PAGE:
• Nothing replaces picking up the phone. 

Kids love to text and we all know it. That’s their world, for better or worse. But they need to learn that most adults appreciate a phone call when things aren’t going exactly right. “Mrs. Laney, I wanted to let you know I was throwing the ball to Princess and I accidentally broke the lamp on your end table in the living room. I am so sorry.”

Even better is making a phone call when things are going well: “I just wanted to let you know that Princess is doing fine. She didn’t eat a lot this morning, but after our evening walk she ate a whole bowlful of food.” That phone call will ease the client’s mind and really distinguish your child from the competition.

  • Failure happens. Learn from it and move on. 

Every business and business owner will fail at some point. That’s okay. In fact, it shows that she is pushing beyond her comfort zone, and that’s a good thing. Make sure your child understands that it’s how you deal with failure that matters. When something goes wrong, use it as a teachable moment to help her reevaluate her strategy. What decisions might have led to this mistake? What might she do differently next time?

“Don’t let kids use failure as a reason to quit,” stresses Downing. “Failure is not a get-out-of-trying-new-things card. It’s an impetus to do something great next time.”

  • A good mentor can make all the difference. 

You may assume you’re the one who should teach your child, and you certainly do have a critical role to play. But there may be other adults in your family’s sphere of influence who have demonstrated the ability to achieve in business. Nurture those relationships.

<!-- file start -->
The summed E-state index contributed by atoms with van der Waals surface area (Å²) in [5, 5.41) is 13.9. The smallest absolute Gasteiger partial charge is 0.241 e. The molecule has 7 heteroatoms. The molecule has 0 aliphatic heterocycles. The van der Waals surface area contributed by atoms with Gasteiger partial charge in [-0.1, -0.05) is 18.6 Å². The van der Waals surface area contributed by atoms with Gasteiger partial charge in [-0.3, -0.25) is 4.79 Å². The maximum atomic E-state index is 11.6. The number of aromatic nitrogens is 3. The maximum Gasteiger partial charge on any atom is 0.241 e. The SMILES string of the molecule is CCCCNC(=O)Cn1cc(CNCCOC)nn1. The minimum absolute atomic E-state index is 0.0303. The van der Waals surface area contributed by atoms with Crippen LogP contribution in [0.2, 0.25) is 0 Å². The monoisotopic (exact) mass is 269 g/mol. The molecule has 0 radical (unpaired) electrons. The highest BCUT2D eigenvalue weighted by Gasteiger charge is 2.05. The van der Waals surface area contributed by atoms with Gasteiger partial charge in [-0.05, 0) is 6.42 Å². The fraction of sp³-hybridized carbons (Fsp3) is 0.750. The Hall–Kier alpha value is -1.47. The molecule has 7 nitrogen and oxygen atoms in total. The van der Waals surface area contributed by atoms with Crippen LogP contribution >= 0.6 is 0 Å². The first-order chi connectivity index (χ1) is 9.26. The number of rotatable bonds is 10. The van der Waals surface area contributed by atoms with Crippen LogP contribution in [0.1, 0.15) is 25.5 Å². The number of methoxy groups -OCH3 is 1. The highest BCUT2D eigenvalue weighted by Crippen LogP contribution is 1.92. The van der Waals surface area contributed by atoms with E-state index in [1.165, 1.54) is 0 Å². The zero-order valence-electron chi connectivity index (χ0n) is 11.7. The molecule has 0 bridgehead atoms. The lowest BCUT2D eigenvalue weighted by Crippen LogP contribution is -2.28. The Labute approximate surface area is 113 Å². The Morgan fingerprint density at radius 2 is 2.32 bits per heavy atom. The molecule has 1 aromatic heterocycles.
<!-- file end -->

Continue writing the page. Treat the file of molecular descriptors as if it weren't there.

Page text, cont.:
“A cornerstone of my philosophy is learning from other successful people,” says Downing. “I wouldn’t be where I am today if I hadn’t been open to learning from the experts, and my son wouldn’t be where he is without learning from me.”

          Worried that all this is way over your kids’ heads? You might be surprised, says Downing.

          “Kids are generally open to new approaches and new ways of thinking,” he says. “Their minds haven’t become ‘programmed’ like those of adults, so they don’t have to do a lot of unlearning old, outdated ideas. They’re creative and fearless and they realize this way of thinking makes sense.

          “Frankly, it’s the parents who struggle with the entrepreneurial mindset,” adds Downing. “I always say that the toughest part of the journey takes place in the mind. But it’s absolutely crucial that you take the first step, right alongside your child. Both of you can learn together. Your family’s future depends on it.”

Gregory S. Downing has dedicated his life to teaching his students that every family can truly control its financial future and create a generational legacy with profound, yet straightforward advice and guidance. As a nationally and highly respected author, speaker, family expert, and organizational consultant, his advice has been sought and put into practice by thousands of people from all walks of life. With over 20 years of experience in management, leadership, training, and business ownership, he has proven that his principles of legacy parenting, business promotion, entrepreneurship, and real estate investing both work and create bonds of relationship that go beyond the ordinary.

Prior to his writing and public speaking career, he served for 12 years as the general manager of four Chevrolet and Dodge Chrysler dealerships, managing over 130 employees and increasing production and sales without sacrificing quality and customer service while there. It was during his tenure in this position that he became increasingly aware that his gifts and talents were in motivating and leading others to achieve their goals and dreams. He made the transition to motivational and investment training so he could touch more lives and influence others to build wealth and prosperity for themselves and for their families.

To learn more, please visit www.GregoryDowning.com.